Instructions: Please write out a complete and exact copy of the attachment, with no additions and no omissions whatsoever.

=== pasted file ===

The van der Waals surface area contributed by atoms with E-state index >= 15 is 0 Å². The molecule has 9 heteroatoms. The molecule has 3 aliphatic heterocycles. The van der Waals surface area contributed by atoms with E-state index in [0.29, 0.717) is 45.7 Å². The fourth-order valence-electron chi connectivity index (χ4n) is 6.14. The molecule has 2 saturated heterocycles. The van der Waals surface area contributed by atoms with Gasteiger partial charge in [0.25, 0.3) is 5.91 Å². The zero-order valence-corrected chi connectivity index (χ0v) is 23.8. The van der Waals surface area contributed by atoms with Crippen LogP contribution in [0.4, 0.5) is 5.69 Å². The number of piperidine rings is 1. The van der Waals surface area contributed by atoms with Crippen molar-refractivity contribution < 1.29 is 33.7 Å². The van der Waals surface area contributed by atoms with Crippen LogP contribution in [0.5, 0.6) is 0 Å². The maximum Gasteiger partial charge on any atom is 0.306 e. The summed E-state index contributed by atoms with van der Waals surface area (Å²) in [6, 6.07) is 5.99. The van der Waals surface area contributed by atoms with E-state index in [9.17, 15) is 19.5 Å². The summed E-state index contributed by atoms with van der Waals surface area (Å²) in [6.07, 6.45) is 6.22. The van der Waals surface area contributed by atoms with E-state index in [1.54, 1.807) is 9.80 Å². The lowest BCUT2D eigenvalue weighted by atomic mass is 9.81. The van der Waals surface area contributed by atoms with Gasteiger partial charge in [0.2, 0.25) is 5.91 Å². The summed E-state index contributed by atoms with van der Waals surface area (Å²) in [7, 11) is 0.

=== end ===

The van der Waals surface area contributed by atoms with E-state index >= 15 is 0 Å². The molecule has 9 heteroatoms. The molecule has 3 aliphatic heterocycles. The van der Waals surface area contributed by atoms with E-state index in [0.29, 0.717) is 45.7 Å². The fourth-order valence-electron chi connectivity index (χ4n) is 6.14. The molecule has 2 saturated heterocycles. The van der Waals surface area contributed by atoms with Gasteiger partial charge in [0.25, 0.3) is 5.91 Å². The zero-order valence-corrected chi connectivity index (χ0v) is 23.8. The van der Waals surface area contributed by atoms with Crippen LogP contribution in [0.4, 0.5) is 5.69 Å². The number of piperidine rings is 1. The van der Waals surface area contributed by atoms with Crippen molar-refractivity contribution < 1.29 is 33.7 Å². The van der Waals surface area contributed by atoms with Crippen LogP contribution in [0.5, 0.6) is 0 Å². The maximum Gasteiger partial charge on any atom is 0.306 e. The summed E-state index contributed by atoms with van der Waals surface area (Å²) in [6, 6.07) is 5.99. The van der Waals surface area contributed by atoms with E-state index in [9.17, 15) is 19.5 Å². The summed E-state index contributed by atoms with van der Waals surface area (Å²) in [6.07, 6.45) is 6.22. The van der Waals surface area contributed by atoms with E-state index in [1.54, 1.807) is 9.80 Å². The lowest BCUT2D eigenvalue weighted by atomic mass is 9.81. The van der Waals surface area contributed by atoms with Gasteiger partial charge in [0.2, 0.25) is 5.91 Å². The summed E-state index contributed by atoms with van der Waals surface area (Å²) in [7, 11) is 0.